With mask mandates and capacity restrictions easing, few are as eager to get back to work than those in the restaurant business. Problems arising from the pandemic turned the food and beverage industry upside down beginning in March of last year, and it’s been a struggle ever since. But as dining establishments return to full capacity post-pandemic, many locally owned restaurants have been forced to increase their menu prices just to keep their doors open.
Issues and challenges in the food service industry aren’t new. Most economists and restauranteurs agree that the dining restrictions established as a response to the COVID-19 pandemic are not entirely to blame for the current state of the restaurant industry or the rapid collapse in local food scenes we saw across the country last spring.
Prior to COVID-19, the average profit margin for independent restaurants was just 5%. That’s pretty minimal. Any increase in supply or operational costs had to be quickly offset in order for these establishments to remain in business. Nationwide stay-at-home orders followed by a year of strict capacity restrictions and social distancing requirements pushed many restaurants over an edge upon which they’d been precariously teetering for years.
Post-Pandemic Restaurant Business Problems
Fast forward a little over a year, and the entire world has undergone rapid, unexpected change. However, our national response to COVID-19 hasn’t been devastating for every industry. Online retailers, for instance, had more business than they were equipped to handle for months on end. Problems in the restaurant industry, on the other hand, grew exponentially. Local dining establishments are working hard to make a comeback, but it’s not going to be easy.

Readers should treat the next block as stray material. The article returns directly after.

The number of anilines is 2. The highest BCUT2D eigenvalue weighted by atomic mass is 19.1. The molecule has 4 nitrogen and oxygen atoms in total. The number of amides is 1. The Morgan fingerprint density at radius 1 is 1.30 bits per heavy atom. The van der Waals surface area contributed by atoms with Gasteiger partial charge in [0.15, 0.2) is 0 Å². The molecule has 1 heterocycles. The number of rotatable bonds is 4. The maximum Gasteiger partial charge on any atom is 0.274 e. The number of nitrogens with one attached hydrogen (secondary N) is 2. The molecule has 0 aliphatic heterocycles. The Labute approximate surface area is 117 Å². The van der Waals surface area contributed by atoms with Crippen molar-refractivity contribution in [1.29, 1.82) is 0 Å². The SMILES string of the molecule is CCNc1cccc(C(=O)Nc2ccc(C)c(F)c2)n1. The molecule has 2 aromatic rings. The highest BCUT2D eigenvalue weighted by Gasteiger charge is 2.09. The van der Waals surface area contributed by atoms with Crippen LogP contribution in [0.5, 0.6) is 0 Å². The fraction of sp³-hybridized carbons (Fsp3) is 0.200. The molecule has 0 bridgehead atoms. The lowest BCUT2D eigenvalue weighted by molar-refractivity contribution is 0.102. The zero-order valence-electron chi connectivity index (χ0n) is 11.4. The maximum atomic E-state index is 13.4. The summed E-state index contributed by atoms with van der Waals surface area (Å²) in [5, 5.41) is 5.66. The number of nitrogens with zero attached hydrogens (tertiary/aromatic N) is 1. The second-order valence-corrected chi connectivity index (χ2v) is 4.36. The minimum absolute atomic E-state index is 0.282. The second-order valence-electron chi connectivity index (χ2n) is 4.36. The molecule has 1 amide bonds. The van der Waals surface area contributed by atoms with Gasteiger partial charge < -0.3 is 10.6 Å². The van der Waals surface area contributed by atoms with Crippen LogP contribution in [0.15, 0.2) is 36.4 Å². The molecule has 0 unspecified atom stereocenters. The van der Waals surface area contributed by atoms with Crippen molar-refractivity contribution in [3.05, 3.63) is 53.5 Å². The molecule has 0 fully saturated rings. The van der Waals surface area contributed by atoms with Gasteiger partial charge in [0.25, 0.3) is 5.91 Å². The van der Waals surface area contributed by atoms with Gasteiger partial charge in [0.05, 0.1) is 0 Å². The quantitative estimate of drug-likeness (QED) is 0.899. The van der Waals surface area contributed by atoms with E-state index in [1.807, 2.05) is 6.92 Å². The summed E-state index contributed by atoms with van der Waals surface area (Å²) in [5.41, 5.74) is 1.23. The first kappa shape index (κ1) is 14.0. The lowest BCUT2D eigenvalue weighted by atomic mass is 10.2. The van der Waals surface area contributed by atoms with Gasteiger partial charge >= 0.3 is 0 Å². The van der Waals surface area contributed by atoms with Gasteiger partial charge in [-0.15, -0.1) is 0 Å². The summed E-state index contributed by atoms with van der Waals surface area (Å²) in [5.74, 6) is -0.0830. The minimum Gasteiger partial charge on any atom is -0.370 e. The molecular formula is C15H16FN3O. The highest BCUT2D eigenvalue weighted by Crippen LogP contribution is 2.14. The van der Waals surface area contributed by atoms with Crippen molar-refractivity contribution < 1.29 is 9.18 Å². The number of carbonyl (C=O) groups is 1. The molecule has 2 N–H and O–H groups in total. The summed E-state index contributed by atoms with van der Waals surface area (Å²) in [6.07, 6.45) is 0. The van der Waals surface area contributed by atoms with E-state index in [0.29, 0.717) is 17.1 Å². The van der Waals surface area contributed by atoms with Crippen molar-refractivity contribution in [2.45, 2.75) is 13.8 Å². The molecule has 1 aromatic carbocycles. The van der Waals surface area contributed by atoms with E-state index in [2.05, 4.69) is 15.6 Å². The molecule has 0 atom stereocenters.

Here are some of the biggest challenges facing the restaurant industry today.
Restaurant sales decreased by nearly 25% in 2020, and while many faithful foodies have returned to the restaurant scene with gusto, they only make up a small portion of a restaurant’s patrons. Among the major challenges in the restaurant business today is the comfort levels and expectations of customers, which have changed significantly over the past year. It’s going to be a while before the state of dining returns to normal. Until then, restaurants will continue to see fewer guests and therefore realize lower sales volume than in years past.
Among the operational challenges in the food service industry is the rising cost of goods. According to restaurant supply chain company Buyers Edge, food costs increased 38% during the pandemic, with some industry staples – such as beef – increasing in cost by over 80%. While the pandemic seems to be winding down, many factors contributing to increased food costs (such as relative shortages of staple goods and rising fuel prices) are here to stay, at least for the foreseeable future.
The saturated food and beverage job market combined with the industry’s notorious lack of stability is a common problem encountered in restaurants, as these factors make attracting and retaining excellent employees a challenge. Add to this the potential for minimum wage increases and a still uncertain future, and restaurant owners are going to be paying more for staff than ever before.